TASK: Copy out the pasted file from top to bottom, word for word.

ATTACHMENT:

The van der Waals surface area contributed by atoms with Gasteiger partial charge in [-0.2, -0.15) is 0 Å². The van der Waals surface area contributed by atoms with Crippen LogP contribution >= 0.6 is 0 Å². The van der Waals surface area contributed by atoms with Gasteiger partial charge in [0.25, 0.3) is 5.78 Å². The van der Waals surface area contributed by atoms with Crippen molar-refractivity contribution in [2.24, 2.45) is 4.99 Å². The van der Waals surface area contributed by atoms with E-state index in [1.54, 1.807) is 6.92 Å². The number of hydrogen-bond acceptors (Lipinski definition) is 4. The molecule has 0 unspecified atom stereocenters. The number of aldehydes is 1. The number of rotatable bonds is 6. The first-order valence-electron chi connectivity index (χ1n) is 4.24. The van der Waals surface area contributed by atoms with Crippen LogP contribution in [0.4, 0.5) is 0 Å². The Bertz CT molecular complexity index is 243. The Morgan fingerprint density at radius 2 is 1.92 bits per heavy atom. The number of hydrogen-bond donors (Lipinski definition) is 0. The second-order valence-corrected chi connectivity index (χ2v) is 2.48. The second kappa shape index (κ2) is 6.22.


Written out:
The van der Waals surface area contributed by atoms with Gasteiger partial charge in [-0.2, -0.15) is 0 Å². The van der Waals surface area contributed by atoms with Crippen LogP contribution >= 0.6 is 0 Å². The van der Waals surface area contributed by atoms with Gasteiger partial charge in [0.25, 0.3) is 5.78 Å². The van der Waals surface area contributed by atoms with Crippen molar-refractivity contribution in [2.24, 2.45) is 4.99 Å². The van der Waals surface area contributed by atoms with E-state index in [1.54, 1.807) is 6.92 Å². The number of hydrogen-bond acceptors (Lipinski definition) is 4. The molecule has 0 unspecified atom stereocenters. The number of aldehydes is 1. The number of rotatable bonds is 6. The first-order valence-electron chi connectivity index (χ1n) is 4.24. The van der Waals surface area contributed by atoms with Crippen LogP contribution in [0.4, 0.5) is 0 Å². The Bertz CT molecular complexity index is 243. The Morgan fingerprint density at radius 2 is 1.92 bits per heavy atom. The number of hydrogen-bond donors (Lipinski definition) is 0. The second-order valence-corrected chi connectivity index (χ2v) is 2.48. The second kappa shape index (κ2) is 6.22.